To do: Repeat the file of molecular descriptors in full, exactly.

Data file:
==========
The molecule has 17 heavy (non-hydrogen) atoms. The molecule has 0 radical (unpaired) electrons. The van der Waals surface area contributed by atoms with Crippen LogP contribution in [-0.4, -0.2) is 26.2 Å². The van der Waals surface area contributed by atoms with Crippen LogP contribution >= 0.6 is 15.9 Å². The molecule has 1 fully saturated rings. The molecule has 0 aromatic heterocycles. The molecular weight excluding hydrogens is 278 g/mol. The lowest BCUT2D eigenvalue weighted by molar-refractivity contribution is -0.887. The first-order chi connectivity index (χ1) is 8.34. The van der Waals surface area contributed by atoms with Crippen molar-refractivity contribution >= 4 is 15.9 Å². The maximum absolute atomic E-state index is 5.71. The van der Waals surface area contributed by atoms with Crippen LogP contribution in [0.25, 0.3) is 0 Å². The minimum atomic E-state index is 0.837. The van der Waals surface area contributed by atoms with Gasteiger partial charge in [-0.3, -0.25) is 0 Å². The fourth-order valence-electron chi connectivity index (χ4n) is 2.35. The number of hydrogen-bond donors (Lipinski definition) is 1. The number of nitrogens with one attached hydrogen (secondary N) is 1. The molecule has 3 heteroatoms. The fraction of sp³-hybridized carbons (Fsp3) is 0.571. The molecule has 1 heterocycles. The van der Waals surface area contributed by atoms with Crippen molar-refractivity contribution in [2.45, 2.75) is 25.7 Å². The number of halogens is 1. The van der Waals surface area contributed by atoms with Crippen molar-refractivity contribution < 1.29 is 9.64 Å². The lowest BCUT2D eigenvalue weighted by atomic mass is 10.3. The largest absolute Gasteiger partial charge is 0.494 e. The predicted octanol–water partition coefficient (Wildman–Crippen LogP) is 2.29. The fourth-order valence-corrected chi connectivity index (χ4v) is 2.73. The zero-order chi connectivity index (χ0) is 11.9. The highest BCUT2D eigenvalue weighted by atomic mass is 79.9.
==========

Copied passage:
The molecule has 17 heavy (non-hydrogen) atoms. The molecule has 0 radical (unpaired) electrons. The van der Waals surface area contributed by atoms with Crippen LogP contribution in [-0.4, -0.2) is 26.2 Å². The van der Waals surface area contributed by atoms with Crippen LogP contribution >= 0.6 is 15.9 Å². The molecule has 1 fully saturated rings. The molecule has 0 aromatic heterocycles. The molecular weight excluding hydrogens is 278 g/mol. The lowest BCUT2D eigenvalue weighted by molar-refractivity contribution is -0.887. The first-order chi connectivity index (χ1) is 8.34. The van der Waals surface area contributed by atoms with Crippen molar-refractivity contribution >= 4 is 15.9 Å². The maximum absolute atomic E-state index is 5.71. The van der Waals surface area contributed by atoms with Crippen LogP contribution in [0.25, 0.3) is 0 Å². The minimum atomic E-state index is 0.837. The van der Waals surface area contributed by atoms with Gasteiger partial charge in [-0.3, -0.25) is 0 Å². The fourth-order valence-electron chi connectivity index (χ4n) is 2.35. The number of hydrogen-bond donors (Lipinski definition) is 1. The number of nitrogens with one attached hydrogen (secondary N) is 1. The molecule has 3 heteroatoms. The fraction of sp³-hybridized carbons (Fsp3) is 0.571. The molecule has 1 heterocycles. The van der Waals surface area contributed by atoms with Crippen molar-refractivity contribution in [2.45, 2.75) is 25.7 Å². The number of halogens is 1. The van der Waals surface area contributed by atoms with Crippen molar-refractivity contribution < 1.29 is 9.64 Å². The lowest BCUT2D eigenvalue weighted by atomic mass is 10.3. The largest absolute Gasteiger partial charge is 0.494 e. The predicted octanol–water partition coefficient (Wildman–Crippen LogP) is 2.29. The fourth-order valence-corrected chi connectivity index (χ4v) is 2.73. The zero-order chi connectivity index (χ0) is 11.9. The highest BCUT2D eigenvalue weighted by atomic mass is 79.9.